EZ stability was also manifested physically, in terms of averting any shear-induced shape change. That is, convective shear was present to some extent in most experiments, and almost certainly exerted shear on the EZ, causing EZ distortion. Distortion was most prominent at low buffer concentrations (Figure 2, large error bars), but decreased as buffer concentration increased, implying once again the stabilizing influence of the buffer
A second point of significance is the similarity of results obtained with the two types of bead, anionic and cationic. This similarity was evident not only in terms of EZ size, but also in the potential distributions, which were largely mirror images of one another (Figure 3). Hence, the exclusionary behaviors of the two bead types were quite similar.
Further to this point, in zeta-potential measurements the microspheres translated away from the cathode and accumulated around the anode. Switching polarity in situ resulted in immediate reversal of microsphere movement. Varying the applied voltage changed the microsphere migration speed proportionally; i.e., at higher voltages the microspheres moved more rapidly. Thus, microspheres situated in applied electric fields behaved entirely as expected. Nothing anomalous that might have contributed to the generation of exclusion zones could be found. It appears that exclusion of microspheres of either polarity is genuine.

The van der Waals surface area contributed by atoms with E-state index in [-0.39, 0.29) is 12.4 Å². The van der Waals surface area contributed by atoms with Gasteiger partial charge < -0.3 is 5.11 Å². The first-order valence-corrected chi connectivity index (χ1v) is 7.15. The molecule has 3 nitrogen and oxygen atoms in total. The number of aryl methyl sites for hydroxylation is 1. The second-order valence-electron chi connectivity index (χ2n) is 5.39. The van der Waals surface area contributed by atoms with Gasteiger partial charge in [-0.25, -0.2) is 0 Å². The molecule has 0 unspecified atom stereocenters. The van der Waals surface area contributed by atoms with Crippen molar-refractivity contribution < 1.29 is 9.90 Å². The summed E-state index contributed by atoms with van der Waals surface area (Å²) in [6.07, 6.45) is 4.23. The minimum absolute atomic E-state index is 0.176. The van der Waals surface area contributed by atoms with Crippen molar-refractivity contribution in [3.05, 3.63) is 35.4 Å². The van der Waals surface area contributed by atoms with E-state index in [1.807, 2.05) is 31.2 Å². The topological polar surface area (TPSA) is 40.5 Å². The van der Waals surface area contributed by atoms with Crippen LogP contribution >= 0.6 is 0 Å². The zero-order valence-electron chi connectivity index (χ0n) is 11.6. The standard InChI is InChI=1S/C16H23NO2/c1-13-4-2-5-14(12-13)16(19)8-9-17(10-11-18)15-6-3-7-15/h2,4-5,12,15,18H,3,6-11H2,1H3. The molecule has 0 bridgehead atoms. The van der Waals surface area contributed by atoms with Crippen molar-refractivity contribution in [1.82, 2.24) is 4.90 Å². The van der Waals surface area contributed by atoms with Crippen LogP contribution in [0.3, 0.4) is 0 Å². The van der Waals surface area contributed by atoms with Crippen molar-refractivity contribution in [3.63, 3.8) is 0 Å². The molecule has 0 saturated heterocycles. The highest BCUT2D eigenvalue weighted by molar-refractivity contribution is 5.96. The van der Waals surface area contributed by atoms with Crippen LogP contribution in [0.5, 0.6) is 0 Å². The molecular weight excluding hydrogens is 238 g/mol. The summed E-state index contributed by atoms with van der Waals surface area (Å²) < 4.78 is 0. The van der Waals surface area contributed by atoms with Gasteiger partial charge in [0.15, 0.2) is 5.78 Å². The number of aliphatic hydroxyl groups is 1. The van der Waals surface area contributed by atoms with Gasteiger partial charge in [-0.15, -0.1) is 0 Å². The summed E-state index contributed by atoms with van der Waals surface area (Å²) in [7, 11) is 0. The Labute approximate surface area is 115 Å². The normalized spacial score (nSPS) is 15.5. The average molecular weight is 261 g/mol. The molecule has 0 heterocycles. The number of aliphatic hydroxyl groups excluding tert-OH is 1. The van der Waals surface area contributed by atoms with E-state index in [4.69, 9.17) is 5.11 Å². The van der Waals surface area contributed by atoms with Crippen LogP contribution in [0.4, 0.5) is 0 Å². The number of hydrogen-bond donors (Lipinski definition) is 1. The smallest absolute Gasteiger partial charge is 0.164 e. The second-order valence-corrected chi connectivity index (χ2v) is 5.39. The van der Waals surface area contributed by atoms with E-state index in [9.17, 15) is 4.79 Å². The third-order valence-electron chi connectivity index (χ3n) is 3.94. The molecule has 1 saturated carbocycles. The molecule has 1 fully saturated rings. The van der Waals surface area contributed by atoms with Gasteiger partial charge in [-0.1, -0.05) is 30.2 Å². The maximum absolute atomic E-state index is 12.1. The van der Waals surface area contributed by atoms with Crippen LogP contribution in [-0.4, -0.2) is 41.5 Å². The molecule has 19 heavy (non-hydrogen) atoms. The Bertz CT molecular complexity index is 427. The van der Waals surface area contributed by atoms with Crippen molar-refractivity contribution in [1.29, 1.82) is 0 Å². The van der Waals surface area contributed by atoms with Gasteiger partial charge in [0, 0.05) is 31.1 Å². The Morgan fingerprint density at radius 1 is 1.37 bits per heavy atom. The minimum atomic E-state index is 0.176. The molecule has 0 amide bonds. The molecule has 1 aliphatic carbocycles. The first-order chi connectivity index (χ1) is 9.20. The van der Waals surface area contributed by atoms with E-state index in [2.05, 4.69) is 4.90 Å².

The similarity of behaviors of positive and negative beads is significant in that the excluded microspheres always had the same negative polarity. A lingering suspicion has been that the EZ arises because a charged nucleating surface repels like-charged microspheres electrostatically, creating a zone of exclusion in between. In other words, exclusion arises from electrostatic repulsion, which, for some unexplained reason might extend much farther than anticipated by standard DLVO theory [17][18][19]. The fact that an exclusion zone remains in evidence when the negatively charged microspheres are exposed to a positively charged bead rebuffs any such mechanism: Oppositely charged entities should attract, not repel.
This finding adds strength to earlier findings showing the complementary result: Adjacent to negatively charged nucleating surfaces, EZs could be seen whether the excluded microspheres were positive or negative [1]. Thus, the evidence is now more comprehensive: EZs can be seen in situations in which polarity switch from same to opposite occurs in the nucleating surface or in the excluded particles. Simple electrostatic repulsion does not fit.